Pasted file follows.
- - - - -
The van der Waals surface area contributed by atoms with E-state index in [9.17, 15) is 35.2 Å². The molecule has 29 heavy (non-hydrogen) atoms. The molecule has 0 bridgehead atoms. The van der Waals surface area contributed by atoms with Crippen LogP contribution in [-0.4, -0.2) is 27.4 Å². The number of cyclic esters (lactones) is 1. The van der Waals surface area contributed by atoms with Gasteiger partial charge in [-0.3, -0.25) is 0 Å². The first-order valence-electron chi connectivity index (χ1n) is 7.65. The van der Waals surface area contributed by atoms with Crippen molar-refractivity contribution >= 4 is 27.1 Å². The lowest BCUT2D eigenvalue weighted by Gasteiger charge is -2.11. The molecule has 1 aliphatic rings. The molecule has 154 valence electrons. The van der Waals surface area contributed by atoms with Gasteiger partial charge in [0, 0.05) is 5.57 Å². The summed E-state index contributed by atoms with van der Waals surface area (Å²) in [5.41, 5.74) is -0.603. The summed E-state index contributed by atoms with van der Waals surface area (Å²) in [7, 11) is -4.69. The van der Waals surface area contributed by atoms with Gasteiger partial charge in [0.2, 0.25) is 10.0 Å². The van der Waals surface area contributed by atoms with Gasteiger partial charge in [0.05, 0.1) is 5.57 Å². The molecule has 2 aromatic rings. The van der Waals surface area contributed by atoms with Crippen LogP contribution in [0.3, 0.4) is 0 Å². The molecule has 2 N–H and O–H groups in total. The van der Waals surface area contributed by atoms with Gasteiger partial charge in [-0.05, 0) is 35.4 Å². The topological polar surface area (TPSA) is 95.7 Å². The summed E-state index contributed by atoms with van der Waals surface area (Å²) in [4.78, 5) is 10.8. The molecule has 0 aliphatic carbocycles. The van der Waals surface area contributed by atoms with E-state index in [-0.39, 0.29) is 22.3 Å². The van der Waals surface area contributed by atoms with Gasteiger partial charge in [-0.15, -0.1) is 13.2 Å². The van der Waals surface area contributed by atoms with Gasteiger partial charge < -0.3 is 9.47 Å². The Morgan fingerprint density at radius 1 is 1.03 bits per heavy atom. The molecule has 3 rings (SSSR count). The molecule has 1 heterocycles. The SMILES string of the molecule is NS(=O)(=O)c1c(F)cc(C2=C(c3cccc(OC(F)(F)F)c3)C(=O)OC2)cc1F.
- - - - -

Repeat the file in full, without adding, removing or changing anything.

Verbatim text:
The van der Waals surface area contributed by atoms with E-state index in [9.17, 15) is 35.2 Å². The molecule has 29 heavy (non-hydrogen) atoms. The molecule has 0 bridgehead atoms. The van der Waals surface area contributed by atoms with Crippen LogP contribution in [-0.4, -0.2) is 27.4 Å². The number of cyclic esters (lactones) is 1. The van der Waals surface area contributed by atoms with Gasteiger partial charge in [-0.3, -0.25) is 0 Å². The first-order valence-electron chi connectivity index (χ1n) is 7.65. The van der Waals surface area contributed by atoms with Crippen molar-refractivity contribution >= 4 is 27.1 Å². The lowest BCUT2D eigenvalue weighted by Gasteiger charge is -2.11. The molecule has 1 aliphatic rings. The molecule has 154 valence electrons. The van der Waals surface area contributed by atoms with Gasteiger partial charge in [0, 0.05) is 5.57 Å². The summed E-state index contributed by atoms with van der Waals surface area (Å²) in [5.41, 5.74) is -0.603. The summed E-state index contributed by atoms with van der Waals surface area (Å²) in [7, 11) is -4.69. The van der Waals surface area contributed by atoms with Gasteiger partial charge in [0.2, 0.25) is 10.0 Å². The van der Waals surface area contributed by atoms with Gasteiger partial charge in [0.05, 0.1) is 5.57 Å². The molecule has 2 aromatic rings. The van der Waals surface area contributed by atoms with Crippen LogP contribution in [0.3, 0.4) is 0 Å². The molecule has 2 N–H and O–H groups in total. The van der Waals surface area contributed by atoms with Gasteiger partial charge in [-0.05, 0) is 35.4 Å². The topological polar surface area (TPSA) is 95.7 Å². The summed E-state index contributed by atoms with van der Waals surface area (Å²) in [4.78, 5) is 10.8. The molecule has 0 aliphatic carbocycles. The van der Waals surface area contributed by atoms with E-state index in [-0.39, 0.29) is 22.3 Å². The van der Waals surface area contributed by atoms with Gasteiger partial charge in [-0.15, -0.1) is 13.2 Å². The van der Waals surface area contributed by atoms with Gasteiger partial charge < -0.3 is 9.47 Å². The Morgan fingerprint density at radius 1 is 1.03 bits per heavy atom. The molecule has 3 rings (SSSR count). The molecule has 1 heterocycles. The SMILES string of the molecule is NS(=O)(=O)c1c(F)cc(C2=C(c3cccc(OC(F)(F)F)c3)C(=O)OC2)cc1F.